Karaman (1974) and Holčík & Šorić (2004) reported collecting metamorphosing ammocoetes of E. stankokaramani   from the type locality, respectively, in February-April 1974 and 28 November 1970. The 2–5 month interval between November and February-April represents a rather long period of time for completion of metamorphosis at a single locality. According to Hardisty & Potter (1971), in the species in which metamorphosis has been studied, including the congeneric Eudontomyzon mariae ( Berg, 1931)   , the external signs of metamorphosis are completed in about four to five weeks. A November timing of metamorphosis in E. stankokaramani   is similar to that reported here for E. graecus   . It is thus unfortunate that the metamorphosing individuals collected during February-April by Karaman (1974) have been lost since this represents an anomalous situation.

Unfortunately, no information is available on the external pigmentation in ammocoetes and adults of E. stankokaramani   because Karaman (1974) did not document it and Holčík & Šorić (2004) stated that their specimens had probably lost their pigmentation through prolonged exposure to light.

Distribution. This new species is endemic to the Epirus Periphery, Greece, being found only in the Loúros River and one of its tributaries, Filippiás Brook ( Fig. 5 View FIGURE 5 ).

Evolution and zoogeography. According to Economidis & Bănărescu (1991), the freshwater fish fauna of the Loúros River drainage and that of the Strymon River drainage belong to distinct ichthyogeographic divisions; the former to the South Adriatic-Ionian Division and the latter to the Ponto-Aegean Division, and more precisely to the Thracian-East Macedonia Subdivision. The prevalent theory for the evolution of nonparasitic species is that they are derived from a parasitic ancestor ( Hubbs & Potter 1971). It is difficult, however, to speculate on the origins of the two nonparasitic species E. graecus   and E. hellenicus   as no parasitic ancestor has been identified through a cladistic analysis that integrates both morphological and molecular characters. A cladistic analysis based on 1,133 base pairs of the mitochondrial gene cytochrome b was recently published by Lang et al. (2009), where E. graecus   (labeled as E. hellenicus   from the Ionian Sea basin) and E. hellenicus   constituted a clade that was sister to the Caspian lamprey, Caspiomyzon wagneri   . The conclusion that the two Greek nonparasitic species are sister to C. wagneri   appears premature. As mentioned in Lang et al. (2009), morphological and/or nuclear gene characters would need to be added to the cladistic analysis to further test this hypothesis.

Habitat and biology. This new lamprey species spends its entire life cycle in fresh water and appears to be quite sedentary, based on the capture of all three stages of its life history (i.e., ammocoete, metamorphosing ammocoete and immature adult) at one locality in mid-November. The habitat is characterized by clear, fastflowing water and muddy substrate in which the larvae bury. The substrate may or may not include submerged vegetation. The larval stage lasts an estimated 4–6 years ( Economidis 1995). Metamorphosis occurs in November based on a collection made on the 13 th of that month and would have started at least as early as 20 October based on the capture of already fully metamorphosed adults at this earlier date, but the exact duration of metamorphosis is not known. The onset of metamorphosis may be related to water temperature and summer drought. Adults do not feed as indicated by the fact that the largest ammocoetes (189 mm TL) are considerably larger than the largest adults (158.5 mm TL), coupled with the fact that the intestinal diameter of adults is 0.5 –1.0 mm. The majority of the adult material available (24 of 26 individuals, including the holotype), collected between 20 October and 27 November, represented immature individuals. The other two adults, a male and female collected together, were sexually mature, each possessing a small (1.0 mm long) urogenital papilla. Unfortunately, their precise date of collection was not recorded, only the year. The habitat was shallow, clear water with a gravel substrate. Spawning has not been witnessed but is presumed to occur in late winter.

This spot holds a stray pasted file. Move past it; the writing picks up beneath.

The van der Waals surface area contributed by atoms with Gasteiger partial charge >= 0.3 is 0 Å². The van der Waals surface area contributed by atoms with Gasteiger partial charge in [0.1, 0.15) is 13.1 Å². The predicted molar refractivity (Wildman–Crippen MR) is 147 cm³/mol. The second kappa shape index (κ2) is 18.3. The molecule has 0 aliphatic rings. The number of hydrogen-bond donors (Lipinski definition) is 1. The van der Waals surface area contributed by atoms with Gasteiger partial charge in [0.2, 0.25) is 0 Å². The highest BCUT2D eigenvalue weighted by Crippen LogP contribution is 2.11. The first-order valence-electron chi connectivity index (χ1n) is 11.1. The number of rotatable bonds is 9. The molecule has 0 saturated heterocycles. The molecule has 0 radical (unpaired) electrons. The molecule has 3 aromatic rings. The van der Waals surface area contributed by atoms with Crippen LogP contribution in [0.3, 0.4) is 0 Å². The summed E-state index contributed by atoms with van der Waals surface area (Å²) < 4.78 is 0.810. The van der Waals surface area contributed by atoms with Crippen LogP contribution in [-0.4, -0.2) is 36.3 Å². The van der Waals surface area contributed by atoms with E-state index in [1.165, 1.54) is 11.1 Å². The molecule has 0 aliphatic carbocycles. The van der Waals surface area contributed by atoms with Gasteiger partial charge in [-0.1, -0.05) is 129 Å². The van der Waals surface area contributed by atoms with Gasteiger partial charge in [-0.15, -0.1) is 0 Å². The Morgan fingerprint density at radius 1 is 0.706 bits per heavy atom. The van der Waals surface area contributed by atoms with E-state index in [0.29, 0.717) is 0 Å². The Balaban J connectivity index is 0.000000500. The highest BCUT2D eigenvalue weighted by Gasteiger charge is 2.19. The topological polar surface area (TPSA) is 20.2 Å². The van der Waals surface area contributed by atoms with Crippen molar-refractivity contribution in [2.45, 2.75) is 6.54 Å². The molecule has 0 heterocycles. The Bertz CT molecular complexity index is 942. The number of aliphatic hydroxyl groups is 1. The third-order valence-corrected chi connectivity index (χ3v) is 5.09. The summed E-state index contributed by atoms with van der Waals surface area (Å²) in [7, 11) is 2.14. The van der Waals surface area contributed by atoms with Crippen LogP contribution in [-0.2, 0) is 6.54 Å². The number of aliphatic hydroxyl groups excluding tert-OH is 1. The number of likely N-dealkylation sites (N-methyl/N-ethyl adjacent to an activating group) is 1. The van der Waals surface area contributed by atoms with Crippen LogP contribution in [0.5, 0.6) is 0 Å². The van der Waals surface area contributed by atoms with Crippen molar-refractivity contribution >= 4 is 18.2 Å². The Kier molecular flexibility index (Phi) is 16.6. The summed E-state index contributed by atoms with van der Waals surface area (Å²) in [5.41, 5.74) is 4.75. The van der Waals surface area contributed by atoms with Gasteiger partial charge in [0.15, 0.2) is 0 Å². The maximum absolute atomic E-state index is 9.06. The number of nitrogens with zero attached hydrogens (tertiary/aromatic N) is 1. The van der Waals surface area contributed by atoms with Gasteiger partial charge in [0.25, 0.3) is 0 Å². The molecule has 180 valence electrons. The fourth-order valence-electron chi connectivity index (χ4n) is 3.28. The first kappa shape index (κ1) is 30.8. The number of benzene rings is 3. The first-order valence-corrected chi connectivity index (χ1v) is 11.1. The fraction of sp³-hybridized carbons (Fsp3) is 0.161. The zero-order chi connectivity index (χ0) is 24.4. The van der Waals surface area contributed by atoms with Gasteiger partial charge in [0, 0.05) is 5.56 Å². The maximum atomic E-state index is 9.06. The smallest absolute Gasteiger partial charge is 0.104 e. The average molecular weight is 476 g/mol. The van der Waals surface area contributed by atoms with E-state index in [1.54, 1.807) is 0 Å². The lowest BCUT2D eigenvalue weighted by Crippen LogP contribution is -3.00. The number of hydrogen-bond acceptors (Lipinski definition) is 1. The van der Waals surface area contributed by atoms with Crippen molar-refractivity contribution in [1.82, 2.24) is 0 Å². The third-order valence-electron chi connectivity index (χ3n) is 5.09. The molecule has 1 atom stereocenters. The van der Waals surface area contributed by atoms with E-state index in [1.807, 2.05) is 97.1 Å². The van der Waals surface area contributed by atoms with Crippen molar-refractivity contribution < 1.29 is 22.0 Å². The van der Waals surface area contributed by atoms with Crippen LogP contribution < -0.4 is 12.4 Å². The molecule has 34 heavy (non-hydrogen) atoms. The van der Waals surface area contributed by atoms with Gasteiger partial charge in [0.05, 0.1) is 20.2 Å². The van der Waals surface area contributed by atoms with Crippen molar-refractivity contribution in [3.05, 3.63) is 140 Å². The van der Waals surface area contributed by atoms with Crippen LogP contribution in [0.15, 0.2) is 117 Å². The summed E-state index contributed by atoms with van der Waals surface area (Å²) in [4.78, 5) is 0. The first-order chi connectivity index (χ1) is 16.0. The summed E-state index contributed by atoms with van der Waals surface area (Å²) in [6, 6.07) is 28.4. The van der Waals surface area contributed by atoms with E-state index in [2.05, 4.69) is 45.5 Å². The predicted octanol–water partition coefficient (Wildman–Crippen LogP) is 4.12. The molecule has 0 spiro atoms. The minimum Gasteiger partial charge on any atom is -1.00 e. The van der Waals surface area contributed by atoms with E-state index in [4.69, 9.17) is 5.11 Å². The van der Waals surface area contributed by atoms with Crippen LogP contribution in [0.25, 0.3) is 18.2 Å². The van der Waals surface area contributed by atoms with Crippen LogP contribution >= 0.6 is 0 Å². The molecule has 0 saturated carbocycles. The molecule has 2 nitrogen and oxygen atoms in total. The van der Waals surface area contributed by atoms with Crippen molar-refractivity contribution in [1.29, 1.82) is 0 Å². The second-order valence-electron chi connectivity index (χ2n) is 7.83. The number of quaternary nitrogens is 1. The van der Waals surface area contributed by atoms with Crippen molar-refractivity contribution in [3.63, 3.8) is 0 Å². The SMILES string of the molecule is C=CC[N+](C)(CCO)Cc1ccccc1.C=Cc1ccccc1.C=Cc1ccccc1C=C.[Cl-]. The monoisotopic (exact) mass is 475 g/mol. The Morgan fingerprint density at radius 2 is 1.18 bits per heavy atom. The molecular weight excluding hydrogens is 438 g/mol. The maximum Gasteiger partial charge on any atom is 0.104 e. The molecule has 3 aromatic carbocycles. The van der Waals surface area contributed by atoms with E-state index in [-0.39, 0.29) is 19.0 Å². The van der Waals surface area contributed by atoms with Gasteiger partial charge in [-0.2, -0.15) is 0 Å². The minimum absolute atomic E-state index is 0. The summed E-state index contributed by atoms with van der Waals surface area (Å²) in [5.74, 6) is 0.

Conservation. This new species is inherently at risk because of its very restricted distribution. Eudontomyzon hellenicus   and E. graecus   (then treated together as a single species) were given a status of Threatened to Endangered by Economidis (1995). A more recent evaluation of the two species (again treated as one) by Crivelli (2006) up-listed the status to Critically Endangered according to the following IUCN (2001) criteria: B 1 ab(i,ii,iii,iv,v) + 2 ab(i,ii,iii,iv,v). The situation is even more critical when one considers the two species individually. Water regulation, habitat alteration and pollution are the main threats. In the Loúros River drainage specifically, irrigation canals and draining ditches, often with cement-lined sides and bottom, coupled with water-level fluctuations, have resulted in reduced habitat for ammocoetes as well as reduced spawning areas for adults ( Economidis 1995).

Etymology. The new species name is an adjective formed from the noun Graeci, a tribe of Hellenes living since Prehistoric times in the area where the lamprey occurs. The Graeci were early on in contact with the inhabitants of the Italian Peninsula, mainly Latins, who then referred to all of the Hellenes as Greeks.

Proposed Common Name: Epirus brook lamprey.

A new common name is required for Eudontomyzon hellenicus   as it is no longer the only Greek brook lamprey. We propose Macedonia brook lamprey as its new common name.

ZMH

Zoologisches Museum Hamburg